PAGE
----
Norris and Beverley, JJ.
1. The two accused were charged with the murder of one Moizuddeen, and also with causing the disappearance of his corpse with intent to screen the murderer from punishment under Section 201 of the Indian Penal Code.
2. The Judge found that there was no evidence to show which of the accused committed the murder, and he acquitted them both on that charge. He convicted them, however, on the charge under Section 201, and sentenced each of them to five years' rigorous imprisonment.
3. There was no pretence for implicating any one except the accused in the murder of Moizuddeen, and the evidence for the prosecution pointed conclusively to one or other of them being the actual murderer; but it was impossible, upon the evidence, to say which of them caused the death.
4. The accused have appealed against the conviction under Section 201, and their learned Vakil contends that it cannot stand.
5. We think this contention must prevail. In Queen v. Ramsoondar Shootar 7 W.R. Cr. 52, KEMP and Glover, JJ., said: 'That Section' (201) 'refers to persons other than the actual criminals, who, by their causing evidence to disappear, assist the principals to escape the consequences of their offence.' In Reg. v. Kashinath Dinkar 8 Bom. H.C. Cr. 126 Lloyd and Kemball, JJ., said: 'Section 201 and the two following sections commence with precisely the same words thus : Whoever knowing or having reason to believe that an offence has been committed,' Now as there is no law which obliges a criminal to give information which would convict himself, it is evident that Sections 202 and 203 could not apply to the person who committed that offence, i. e., 'the offence which he knew had been committed;' and Section 201 should, we think, be construed in a similar manner. And looking at the only illustration which follows Section 201, it would appear that the law was intended to apply exclusively to 'another,' and we are, therefore, of opinion that the conviction of the accused as accessories to an offence, known or believed to have been committed by themselves, is illegal.' In Queen-Empress v. Lalli I.L.R. 7 All. 749 Petheram, C.J., and Brodhurst, J., said: 'In our opinion on the construction of the section the person who is concerned as a principal cannot be convicted of the secondary offence of concealing evidence of the crime.'
6. In Queen-Empress v. Dungar I.L.R. 8 All. 252 Brodhurst, J., said : I do not feel called upon to express any opinion as to the, way in which Section 201 of the Indian Penal Code should have been drawn. All that I conceive I have to do is to decide whether that section does or does not apply to a criminal causing disappearance of evidence of his own crime. The section is contained in Chapter XI, the heading of which is 'Of false evidence and offences against public justice.' The marginal note of Section 201 is 'causing disappearance of evidence of an offence committed for giving false information touching it to screen the offender.' This is a correct abbreviation of the section, and from the wording of the section itself, and for the reasons given by Mr. Justice LLOYD, there is not, in my opinion, any room for doubt that the section applies merely to the person who screens the principal or actual offender. There are several judgments of High Courts in India which support this opinion, and I am not aware of any that are in conflict with it. All of these judgments have not been reported, but it is quite sufficient to refer to the following five rulings: Queen v. Ramsoondar Shootar 7 W.R. Cr. 52, Reg. v. Kashinath Dinkar 8 Bom. H.C. Cr. 126, Queen-Empress v. Krishna I.L.R. 2 All. 713, Empress v. Behala Bibi I.L.R. 6 Cal. 789, Queen-Empress v. Lalli I.L.R. 7 AIl. 749. These rulings extend over a period of about nineteen years, and are by nine Judges of three of the High Courts. It is incredible that all of them can have escaped the notice of the Legislature; and it is therefore reasonable to suppose that the section would have been amended had its meaning been misinterpreted by so many Judges of at least three of the High Courts in India.'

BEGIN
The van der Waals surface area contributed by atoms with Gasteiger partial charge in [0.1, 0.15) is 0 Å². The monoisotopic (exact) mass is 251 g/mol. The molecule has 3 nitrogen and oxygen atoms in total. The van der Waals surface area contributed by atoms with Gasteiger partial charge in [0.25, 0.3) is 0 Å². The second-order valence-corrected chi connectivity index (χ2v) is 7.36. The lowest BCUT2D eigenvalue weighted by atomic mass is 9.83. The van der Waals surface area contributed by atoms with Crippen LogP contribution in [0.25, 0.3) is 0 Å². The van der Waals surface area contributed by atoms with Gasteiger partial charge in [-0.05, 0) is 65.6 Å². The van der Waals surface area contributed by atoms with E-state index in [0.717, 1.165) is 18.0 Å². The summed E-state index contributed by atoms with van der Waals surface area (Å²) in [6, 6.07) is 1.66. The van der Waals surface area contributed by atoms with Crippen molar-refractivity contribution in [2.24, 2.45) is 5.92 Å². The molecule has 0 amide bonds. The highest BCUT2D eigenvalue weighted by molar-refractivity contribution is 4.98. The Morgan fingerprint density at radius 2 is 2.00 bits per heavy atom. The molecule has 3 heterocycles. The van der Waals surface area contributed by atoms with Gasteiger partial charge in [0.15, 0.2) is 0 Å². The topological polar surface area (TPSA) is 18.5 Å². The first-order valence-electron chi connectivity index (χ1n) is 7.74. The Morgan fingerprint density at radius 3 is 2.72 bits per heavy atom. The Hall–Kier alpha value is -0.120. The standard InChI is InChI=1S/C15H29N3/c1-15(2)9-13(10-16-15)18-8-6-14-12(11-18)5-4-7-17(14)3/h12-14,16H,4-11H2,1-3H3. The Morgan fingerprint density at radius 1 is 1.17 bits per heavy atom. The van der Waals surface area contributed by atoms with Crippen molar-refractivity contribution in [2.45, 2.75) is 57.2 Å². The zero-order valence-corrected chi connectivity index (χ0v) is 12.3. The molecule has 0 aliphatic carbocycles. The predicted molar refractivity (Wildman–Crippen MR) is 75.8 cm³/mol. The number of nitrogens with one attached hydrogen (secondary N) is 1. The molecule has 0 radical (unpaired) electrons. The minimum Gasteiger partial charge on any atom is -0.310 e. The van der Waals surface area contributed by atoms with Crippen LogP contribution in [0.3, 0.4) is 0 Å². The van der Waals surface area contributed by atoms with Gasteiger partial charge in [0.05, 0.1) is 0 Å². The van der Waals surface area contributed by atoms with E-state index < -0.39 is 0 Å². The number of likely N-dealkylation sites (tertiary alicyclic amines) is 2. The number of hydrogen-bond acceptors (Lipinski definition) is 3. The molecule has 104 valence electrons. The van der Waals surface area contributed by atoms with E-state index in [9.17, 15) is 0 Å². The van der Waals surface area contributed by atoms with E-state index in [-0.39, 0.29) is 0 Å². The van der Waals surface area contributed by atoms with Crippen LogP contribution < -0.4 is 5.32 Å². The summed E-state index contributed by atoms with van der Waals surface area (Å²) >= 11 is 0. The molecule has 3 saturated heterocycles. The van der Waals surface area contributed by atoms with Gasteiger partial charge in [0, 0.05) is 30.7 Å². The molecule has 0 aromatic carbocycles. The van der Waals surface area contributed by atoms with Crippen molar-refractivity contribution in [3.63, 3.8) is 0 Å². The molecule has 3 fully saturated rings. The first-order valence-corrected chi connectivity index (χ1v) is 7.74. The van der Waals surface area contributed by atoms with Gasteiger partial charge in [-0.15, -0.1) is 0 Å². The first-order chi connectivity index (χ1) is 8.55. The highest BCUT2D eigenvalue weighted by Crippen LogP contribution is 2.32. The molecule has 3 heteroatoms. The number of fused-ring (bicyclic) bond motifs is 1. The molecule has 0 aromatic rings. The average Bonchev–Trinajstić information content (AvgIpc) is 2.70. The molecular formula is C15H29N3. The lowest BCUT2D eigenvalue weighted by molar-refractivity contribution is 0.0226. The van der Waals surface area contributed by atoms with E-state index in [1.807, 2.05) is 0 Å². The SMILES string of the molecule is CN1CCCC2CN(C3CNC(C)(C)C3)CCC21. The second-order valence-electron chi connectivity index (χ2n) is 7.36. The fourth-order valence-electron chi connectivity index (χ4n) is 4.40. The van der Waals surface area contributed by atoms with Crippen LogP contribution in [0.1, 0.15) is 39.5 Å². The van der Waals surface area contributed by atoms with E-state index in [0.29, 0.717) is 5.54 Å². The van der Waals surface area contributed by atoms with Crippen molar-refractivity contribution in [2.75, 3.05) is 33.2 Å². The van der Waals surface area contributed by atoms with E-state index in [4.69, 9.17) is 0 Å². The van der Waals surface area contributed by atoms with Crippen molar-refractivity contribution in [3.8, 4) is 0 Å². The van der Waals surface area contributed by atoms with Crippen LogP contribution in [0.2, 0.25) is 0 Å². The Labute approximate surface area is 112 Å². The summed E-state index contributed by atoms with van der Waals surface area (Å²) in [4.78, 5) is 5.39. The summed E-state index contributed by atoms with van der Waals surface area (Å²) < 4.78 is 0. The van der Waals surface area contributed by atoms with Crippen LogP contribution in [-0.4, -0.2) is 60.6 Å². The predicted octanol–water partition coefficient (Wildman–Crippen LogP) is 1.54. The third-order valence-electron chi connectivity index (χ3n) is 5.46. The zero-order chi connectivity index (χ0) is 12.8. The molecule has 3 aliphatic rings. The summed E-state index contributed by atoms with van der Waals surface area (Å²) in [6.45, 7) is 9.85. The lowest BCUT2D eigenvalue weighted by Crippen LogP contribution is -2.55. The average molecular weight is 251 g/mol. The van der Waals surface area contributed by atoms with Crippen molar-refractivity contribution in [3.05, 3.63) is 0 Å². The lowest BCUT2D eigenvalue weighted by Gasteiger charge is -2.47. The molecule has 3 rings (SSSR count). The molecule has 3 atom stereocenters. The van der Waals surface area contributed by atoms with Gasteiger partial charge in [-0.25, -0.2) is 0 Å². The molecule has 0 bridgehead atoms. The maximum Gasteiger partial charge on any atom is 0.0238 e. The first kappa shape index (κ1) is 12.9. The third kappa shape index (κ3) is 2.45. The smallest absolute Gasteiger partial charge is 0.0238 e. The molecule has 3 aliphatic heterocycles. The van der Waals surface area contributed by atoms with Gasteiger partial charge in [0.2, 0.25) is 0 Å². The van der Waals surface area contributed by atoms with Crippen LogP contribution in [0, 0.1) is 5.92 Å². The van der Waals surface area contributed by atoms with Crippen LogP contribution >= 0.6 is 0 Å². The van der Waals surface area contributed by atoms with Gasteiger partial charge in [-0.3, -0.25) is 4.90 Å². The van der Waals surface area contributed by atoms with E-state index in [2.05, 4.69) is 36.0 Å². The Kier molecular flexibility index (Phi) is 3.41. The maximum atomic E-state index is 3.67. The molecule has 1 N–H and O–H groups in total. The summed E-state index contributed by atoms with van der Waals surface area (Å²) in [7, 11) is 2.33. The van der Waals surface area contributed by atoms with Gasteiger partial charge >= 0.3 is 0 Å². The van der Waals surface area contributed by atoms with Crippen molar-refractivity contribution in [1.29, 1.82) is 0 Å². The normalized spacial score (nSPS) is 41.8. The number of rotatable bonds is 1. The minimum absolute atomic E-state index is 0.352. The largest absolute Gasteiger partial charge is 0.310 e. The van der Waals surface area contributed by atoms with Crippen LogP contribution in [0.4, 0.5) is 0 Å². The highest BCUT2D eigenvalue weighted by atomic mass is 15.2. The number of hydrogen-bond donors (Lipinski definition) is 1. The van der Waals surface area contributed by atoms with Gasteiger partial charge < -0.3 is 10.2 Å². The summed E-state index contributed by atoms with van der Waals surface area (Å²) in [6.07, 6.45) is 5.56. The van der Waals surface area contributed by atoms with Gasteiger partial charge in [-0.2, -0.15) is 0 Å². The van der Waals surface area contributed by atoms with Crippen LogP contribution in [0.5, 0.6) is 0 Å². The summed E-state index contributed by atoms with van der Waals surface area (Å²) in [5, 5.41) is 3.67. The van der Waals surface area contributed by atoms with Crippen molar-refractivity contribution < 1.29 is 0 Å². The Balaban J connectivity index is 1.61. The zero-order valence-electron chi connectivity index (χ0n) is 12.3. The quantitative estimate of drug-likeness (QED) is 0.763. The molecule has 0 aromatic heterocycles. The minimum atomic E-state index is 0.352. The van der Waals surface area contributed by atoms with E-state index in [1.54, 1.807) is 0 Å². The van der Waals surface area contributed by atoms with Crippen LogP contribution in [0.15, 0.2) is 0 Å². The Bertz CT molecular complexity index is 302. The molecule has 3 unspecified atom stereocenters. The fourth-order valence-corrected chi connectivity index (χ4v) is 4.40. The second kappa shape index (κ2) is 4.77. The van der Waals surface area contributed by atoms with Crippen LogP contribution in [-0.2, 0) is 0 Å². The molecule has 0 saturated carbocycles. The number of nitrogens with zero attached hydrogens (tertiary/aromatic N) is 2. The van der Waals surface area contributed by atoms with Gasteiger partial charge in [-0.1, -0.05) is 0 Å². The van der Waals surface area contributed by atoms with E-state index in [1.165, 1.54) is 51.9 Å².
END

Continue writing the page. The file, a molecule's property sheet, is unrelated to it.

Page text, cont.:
7. There are other cases to the same effect to which it is not necessary to refer.
8. The convictions must be set aside and the appellants acquitted and discharged.